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Reviewed by: Carl Nelson [09.07.04]
Manufactured by: Microsoft

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WebMark Performance Cont'd

This section of WebMark deals with "Commercial Transactions". The first scenario is:

Purchasing: This site represents activities involved in the purchasing of goods or service from an online retailer or merchant. The workload models the steps of a purchasing manager of a small retailer who visits the web site of a large wholesale store that offers a variety of consumer goods for purchase by small retailers.

1) The user visits the homepage and views the Flash animation of the featured product. The user proceeds to the clothing department of the home page.

2) The purchasing manager searches and sorts the company's product catalog (XML, XSL) to select dresses from the catalog.

3) The user selects a clothing article, views a Flash animation that displays it in all available colours and uses a virtual dressing room to select accessories. The user adds the selected items to the shopping cart.

4) Later the user visits the Electronics section and browses the DVD player catalog (XML, XSL). The user uses the search and sort features of the catalog to select a DVD player.

5) The user reviews the product features by viewing the Shockwave 3D demonstration of the product features.

6) The user adds the product to the shopping cart, reviews the items in the shopping cart, and proceeds to the checkout in secure mode and uses digital wallet (Java) to submit payment information to complete the transaction.

And once again, a virtual tie.

Finance: This site represents activities provided by financial institutions for delivering trading services or financial information utilities such as stock quotes. The workload models an online brokerage house that assists traders in trading with other agencies by providing trading services and information utilities like charts and prediction models.

1) A trader visits the homepage and logs into the portfolio page. From the portfolio page, the trader navigates to the details page of a commodity. In the page, the trader views a Flash advertisement of a brokerage firm.

2) The trader views the graphs of real-time prices of the commodities in a detailed quote viewer (.Net). The information is provided to the viewer application as a web service (.Net). The trader then selects various views of the data based on the price history and, chart types.

3) The trader proceeds to the inventory page and uses a detailed inventory viewer (.Net) to view the graphical representation of the inventory levels during different data ranges and in different chart types. The trader also starts a prediction model provided by the viewer application to forecast the inventory levels for the next year.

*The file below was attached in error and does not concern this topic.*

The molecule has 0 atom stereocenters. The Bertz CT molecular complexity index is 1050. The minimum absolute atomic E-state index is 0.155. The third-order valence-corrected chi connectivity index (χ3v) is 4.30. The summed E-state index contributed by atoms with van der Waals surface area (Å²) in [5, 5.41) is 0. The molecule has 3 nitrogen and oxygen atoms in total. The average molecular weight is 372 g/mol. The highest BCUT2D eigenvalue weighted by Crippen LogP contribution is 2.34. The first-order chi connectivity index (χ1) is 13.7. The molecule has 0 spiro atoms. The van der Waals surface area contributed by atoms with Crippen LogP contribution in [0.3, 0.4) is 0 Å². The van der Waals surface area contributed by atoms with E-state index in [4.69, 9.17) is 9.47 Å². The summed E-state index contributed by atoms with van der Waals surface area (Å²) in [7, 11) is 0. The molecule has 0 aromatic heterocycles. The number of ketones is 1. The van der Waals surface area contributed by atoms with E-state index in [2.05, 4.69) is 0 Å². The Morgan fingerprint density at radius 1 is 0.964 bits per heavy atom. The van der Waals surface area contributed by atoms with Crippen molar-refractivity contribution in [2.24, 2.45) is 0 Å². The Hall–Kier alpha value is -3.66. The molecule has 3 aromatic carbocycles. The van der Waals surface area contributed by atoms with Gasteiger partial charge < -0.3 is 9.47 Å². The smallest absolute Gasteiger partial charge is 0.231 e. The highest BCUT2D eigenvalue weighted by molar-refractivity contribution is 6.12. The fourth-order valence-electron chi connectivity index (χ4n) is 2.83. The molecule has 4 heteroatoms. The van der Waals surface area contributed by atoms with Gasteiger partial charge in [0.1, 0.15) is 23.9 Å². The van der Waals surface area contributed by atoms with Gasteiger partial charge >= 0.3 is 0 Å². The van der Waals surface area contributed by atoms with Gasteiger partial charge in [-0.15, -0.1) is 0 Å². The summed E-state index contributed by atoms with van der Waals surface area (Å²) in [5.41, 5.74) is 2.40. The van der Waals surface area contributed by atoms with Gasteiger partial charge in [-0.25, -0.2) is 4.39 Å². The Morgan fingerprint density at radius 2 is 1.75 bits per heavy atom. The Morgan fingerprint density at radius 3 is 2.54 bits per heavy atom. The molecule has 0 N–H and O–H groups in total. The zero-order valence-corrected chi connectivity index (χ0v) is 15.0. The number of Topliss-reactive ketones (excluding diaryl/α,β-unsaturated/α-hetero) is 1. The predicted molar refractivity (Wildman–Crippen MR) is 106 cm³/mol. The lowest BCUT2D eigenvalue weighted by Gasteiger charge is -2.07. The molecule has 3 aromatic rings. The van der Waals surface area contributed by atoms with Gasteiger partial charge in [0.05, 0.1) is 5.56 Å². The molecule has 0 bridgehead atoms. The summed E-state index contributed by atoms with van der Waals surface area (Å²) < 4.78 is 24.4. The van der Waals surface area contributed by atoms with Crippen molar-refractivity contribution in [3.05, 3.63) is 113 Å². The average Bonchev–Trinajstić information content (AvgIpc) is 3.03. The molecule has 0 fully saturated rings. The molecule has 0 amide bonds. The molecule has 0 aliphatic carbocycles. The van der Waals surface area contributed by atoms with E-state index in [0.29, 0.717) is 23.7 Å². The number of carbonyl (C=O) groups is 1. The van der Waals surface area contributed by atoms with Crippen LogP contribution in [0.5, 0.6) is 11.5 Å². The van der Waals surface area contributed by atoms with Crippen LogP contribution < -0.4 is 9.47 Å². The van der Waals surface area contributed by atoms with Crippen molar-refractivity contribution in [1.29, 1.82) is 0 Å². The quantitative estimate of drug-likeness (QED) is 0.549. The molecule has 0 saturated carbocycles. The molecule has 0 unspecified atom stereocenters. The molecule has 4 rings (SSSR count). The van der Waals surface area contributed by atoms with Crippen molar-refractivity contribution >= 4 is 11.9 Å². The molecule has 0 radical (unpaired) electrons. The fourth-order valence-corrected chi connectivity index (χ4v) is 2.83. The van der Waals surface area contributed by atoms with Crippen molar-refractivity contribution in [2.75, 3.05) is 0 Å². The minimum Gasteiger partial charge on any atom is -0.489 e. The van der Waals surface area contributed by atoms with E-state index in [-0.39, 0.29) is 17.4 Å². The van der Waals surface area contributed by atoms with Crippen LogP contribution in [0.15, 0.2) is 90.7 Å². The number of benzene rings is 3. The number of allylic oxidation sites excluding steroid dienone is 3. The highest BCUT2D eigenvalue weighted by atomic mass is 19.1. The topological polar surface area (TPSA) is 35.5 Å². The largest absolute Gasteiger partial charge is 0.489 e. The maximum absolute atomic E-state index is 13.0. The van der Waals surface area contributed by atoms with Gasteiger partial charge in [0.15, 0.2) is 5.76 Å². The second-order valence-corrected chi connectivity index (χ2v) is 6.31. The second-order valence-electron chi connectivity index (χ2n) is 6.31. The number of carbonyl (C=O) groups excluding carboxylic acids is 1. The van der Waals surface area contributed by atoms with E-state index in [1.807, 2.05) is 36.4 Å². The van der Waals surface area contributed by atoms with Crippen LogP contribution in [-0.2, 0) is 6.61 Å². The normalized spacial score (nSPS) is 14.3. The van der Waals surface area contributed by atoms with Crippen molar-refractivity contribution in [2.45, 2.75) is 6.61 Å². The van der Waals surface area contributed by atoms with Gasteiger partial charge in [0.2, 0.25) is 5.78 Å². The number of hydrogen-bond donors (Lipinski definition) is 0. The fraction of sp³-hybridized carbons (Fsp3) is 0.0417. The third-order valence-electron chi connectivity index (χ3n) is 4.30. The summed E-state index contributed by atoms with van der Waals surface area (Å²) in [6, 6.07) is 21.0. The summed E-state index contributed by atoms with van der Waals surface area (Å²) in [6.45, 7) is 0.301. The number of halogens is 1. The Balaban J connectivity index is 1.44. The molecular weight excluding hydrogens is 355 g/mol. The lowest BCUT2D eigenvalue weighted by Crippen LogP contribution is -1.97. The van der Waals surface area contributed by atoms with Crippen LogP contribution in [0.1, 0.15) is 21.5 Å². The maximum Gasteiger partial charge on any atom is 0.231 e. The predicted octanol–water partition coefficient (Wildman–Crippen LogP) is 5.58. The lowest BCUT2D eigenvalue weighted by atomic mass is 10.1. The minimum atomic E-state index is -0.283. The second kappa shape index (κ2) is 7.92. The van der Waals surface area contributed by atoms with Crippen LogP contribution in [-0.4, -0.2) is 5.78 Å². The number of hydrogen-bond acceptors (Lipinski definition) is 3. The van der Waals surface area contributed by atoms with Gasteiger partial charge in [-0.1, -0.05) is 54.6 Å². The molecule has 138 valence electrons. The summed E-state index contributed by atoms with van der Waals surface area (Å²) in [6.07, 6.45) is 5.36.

4) The trader visits the trading page, specifies the commodity and the quantity for a trade, selects a trader from the trader-list (XML) and places an order. The trader is directed to the trade confirmation page. The trader then logs out of the site.

Another tie! Looks like web browsing is virtually unaffected by SP2.

Marketplace: This site represents activities provided by an online marketplace that offers interactive tools to assist buyers and sellers in marking purchasing decisions. The workload follows the course of a homebuilder visiting a house builder’s market place showcasing housing components from many different suppliers.

1) The builder logs into the site and views a Flash advertisement of a supplier. The builder proceeds to review the status of his previous orders.

2) The builder navigates to the catalog (XML, XSL), and then searches catalog to find products that fit his floor plan and sorts the results using different criteria.

3) Using the blueprints of his floor plan in the virtual floor planner (Flash), the user interactively adds the appropriate part and chooses the ones that fit best.

4) After making a selection, the builder views a Shockwave 3D demonstration of the selected item and browses the specification document (PDF).

5) The builder adds the selected products to the shopping cart, reviews the items in the shopping cart, places the order and completes the transaction.

This time SP1 kicks SP2's ass, although I am not sure why. This test scenario is almost identical to the Purchasing one above, the only difference being the use of Adobe Reader...

Before we come to our conclusion, let's find out how SP2 affects gaming performance.

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